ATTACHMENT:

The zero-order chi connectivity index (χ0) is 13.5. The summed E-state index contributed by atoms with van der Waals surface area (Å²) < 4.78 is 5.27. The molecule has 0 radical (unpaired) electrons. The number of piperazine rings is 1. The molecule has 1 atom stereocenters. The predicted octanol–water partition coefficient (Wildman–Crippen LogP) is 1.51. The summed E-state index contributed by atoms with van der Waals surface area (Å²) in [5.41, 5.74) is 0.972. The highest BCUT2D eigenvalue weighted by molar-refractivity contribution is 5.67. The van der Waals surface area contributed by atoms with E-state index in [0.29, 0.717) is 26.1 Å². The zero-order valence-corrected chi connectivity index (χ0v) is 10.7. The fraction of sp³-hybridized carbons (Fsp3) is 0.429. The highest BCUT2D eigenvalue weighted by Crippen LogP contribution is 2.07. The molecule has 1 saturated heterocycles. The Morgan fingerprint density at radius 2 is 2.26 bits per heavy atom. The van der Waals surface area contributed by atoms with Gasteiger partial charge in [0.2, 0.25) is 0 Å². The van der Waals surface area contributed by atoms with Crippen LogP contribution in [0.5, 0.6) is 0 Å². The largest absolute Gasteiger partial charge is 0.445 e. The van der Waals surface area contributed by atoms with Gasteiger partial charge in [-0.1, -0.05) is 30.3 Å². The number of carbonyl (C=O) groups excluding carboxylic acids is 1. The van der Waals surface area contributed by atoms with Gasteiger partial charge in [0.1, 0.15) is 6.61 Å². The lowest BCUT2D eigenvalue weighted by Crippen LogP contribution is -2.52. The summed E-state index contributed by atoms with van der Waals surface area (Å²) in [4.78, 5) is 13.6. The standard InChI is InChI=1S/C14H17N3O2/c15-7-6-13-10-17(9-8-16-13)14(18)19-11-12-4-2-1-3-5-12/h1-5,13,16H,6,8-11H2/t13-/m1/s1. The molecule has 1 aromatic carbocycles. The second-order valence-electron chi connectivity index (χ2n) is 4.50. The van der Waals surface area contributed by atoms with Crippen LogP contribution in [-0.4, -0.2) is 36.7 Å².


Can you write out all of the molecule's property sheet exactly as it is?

The zero-order chi connectivity index (χ0) is 13.5. The summed E-state index contributed by atoms with van der Waals surface area (Å²) < 4.78 is 5.27. The molecule has 0 radical (unpaired) electrons. The number of piperazine rings is 1. The molecule has 1 atom stereocenters. The predicted octanol–water partition coefficient (Wildman–Crippen LogP) is 1.51. The summed E-state index contributed by atoms with van der Waals surface area (Å²) in [5.41, 5.74) is 0.972. The highest BCUT2D eigenvalue weighted by molar-refractivity contribution is 5.67. The van der Waals surface area contributed by atoms with E-state index in [0.29, 0.717) is 26.1 Å². The zero-order valence-corrected chi connectivity index (χ0v) is 10.7. The fraction of sp³-hybridized carbons (Fsp3) is 0.429. The highest BCUT2D eigenvalue weighted by Crippen LogP contribution is 2.07. The molecule has 1 saturated heterocycles. The Morgan fingerprint density at radius 2 is 2.26 bits per heavy atom. The van der Waals surface area contributed by atoms with Gasteiger partial charge in [0.2, 0.25) is 0 Å². The van der Waals surface area contributed by atoms with Crippen LogP contribution in [0.5, 0.6) is 0 Å². The largest absolute Gasteiger partial charge is 0.445 e. The van der Waals surface area contributed by atoms with Gasteiger partial charge in [-0.1, -0.05) is 30.3 Å². The number of carbonyl (C=O) groups excluding carboxylic acids is 1. The van der Waals surface area contributed by atoms with Gasteiger partial charge in [0.1, 0.15) is 6.61 Å². The lowest BCUT2D eigenvalue weighted by Crippen LogP contribution is -2.52. The summed E-state index contributed by atoms with van der Waals surface area (Å²) in [4.78, 5) is 13.6. The standard InChI is InChI=1S/C14H17N3O2/c15-7-6-13-10-17(9-8-16-13)14(18)19-11-12-4-2-1-3-5-12/h1-5,13,16H,6,8-11H2/t13-/m1/s1. The molecule has 1 aromatic carbocycles. The second-order valence-electron chi connectivity index (χ2n) is 4.50. The van der Waals surface area contributed by atoms with Crippen LogP contribution in [-0.4, -0.2) is 36.7 Å².